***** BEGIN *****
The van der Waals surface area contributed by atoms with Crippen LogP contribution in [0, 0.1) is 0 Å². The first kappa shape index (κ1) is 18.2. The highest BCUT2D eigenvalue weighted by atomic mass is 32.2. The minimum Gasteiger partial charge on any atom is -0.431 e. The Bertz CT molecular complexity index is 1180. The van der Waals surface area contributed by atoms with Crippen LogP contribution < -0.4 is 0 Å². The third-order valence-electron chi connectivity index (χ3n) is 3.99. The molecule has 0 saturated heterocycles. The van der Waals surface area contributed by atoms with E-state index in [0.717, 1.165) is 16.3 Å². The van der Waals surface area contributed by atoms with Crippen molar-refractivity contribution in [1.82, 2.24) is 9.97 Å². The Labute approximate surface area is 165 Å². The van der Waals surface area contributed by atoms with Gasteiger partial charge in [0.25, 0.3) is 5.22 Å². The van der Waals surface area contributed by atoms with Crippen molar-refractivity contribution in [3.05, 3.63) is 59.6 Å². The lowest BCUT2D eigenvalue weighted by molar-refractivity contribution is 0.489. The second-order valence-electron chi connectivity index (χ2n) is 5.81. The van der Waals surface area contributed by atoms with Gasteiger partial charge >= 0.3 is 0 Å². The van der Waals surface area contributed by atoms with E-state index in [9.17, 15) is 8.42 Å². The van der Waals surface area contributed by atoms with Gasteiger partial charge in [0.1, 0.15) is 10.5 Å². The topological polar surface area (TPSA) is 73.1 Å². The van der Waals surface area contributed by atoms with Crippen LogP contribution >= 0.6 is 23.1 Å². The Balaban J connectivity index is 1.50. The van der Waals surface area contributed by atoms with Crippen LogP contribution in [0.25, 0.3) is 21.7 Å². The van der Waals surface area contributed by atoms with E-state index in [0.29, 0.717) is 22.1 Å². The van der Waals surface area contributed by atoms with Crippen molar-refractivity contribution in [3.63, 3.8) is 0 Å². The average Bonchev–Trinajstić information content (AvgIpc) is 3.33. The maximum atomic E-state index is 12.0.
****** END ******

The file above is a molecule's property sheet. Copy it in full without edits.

The van der Waals surface area contributed by atoms with Crippen LogP contribution in [0, 0.1) is 0 Å². The first kappa shape index (κ1) is 18.2. The highest BCUT2D eigenvalue weighted by atomic mass is 32.2. The minimum Gasteiger partial charge on any atom is -0.431 e. The Bertz CT molecular complexity index is 1180. The van der Waals surface area contributed by atoms with Crippen LogP contribution < -0.4 is 0 Å². The third-order valence-electron chi connectivity index (χ3n) is 3.99. The molecule has 0 saturated heterocycles. The van der Waals surface area contributed by atoms with E-state index in [0.717, 1.165) is 16.3 Å². The van der Waals surface area contributed by atoms with Crippen molar-refractivity contribution in [1.82, 2.24) is 9.97 Å². The Labute approximate surface area is 165 Å². The van der Waals surface area contributed by atoms with Gasteiger partial charge in [0.25, 0.3) is 5.22 Å². The van der Waals surface area contributed by atoms with Crippen molar-refractivity contribution in [3.05, 3.63) is 59.6 Å². The lowest BCUT2D eigenvalue weighted by molar-refractivity contribution is 0.489. The second-order valence-electron chi connectivity index (χ2n) is 5.81. The van der Waals surface area contributed by atoms with Gasteiger partial charge >= 0.3 is 0 Å². The van der Waals surface area contributed by atoms with E-state index in [9.17, 15) is 8.42 Å². The van der Waals surface area contributed by atoms with Gasteiger partial charge in [0.1, 0.15) is 10.5 Å². The topological polar surface area (TPSA) is 73.1 Å². The van der Waals surface area contributed by atoms with Crippen LogP contribution >= 0.6 is 23.1 Å². The Balaban J connectivity index is 1.50. The van der Waals surface area contributed by atoms with Crippen LogP contribution in [0.25, 0.3) is 21.7 Å². The van der Waals surface area contributed by atoms with E-state index in [0.29, 0.717) is 22.1 Å². The van der Waals surface area contributed by atoms with Crippen molar-refractivity contribution in [3.63, 3.8) is 0 Å². The average Bonchev–Trinajstić information content (AvgIpc) is 3.33. The maximum atomic E-state index is 12.0.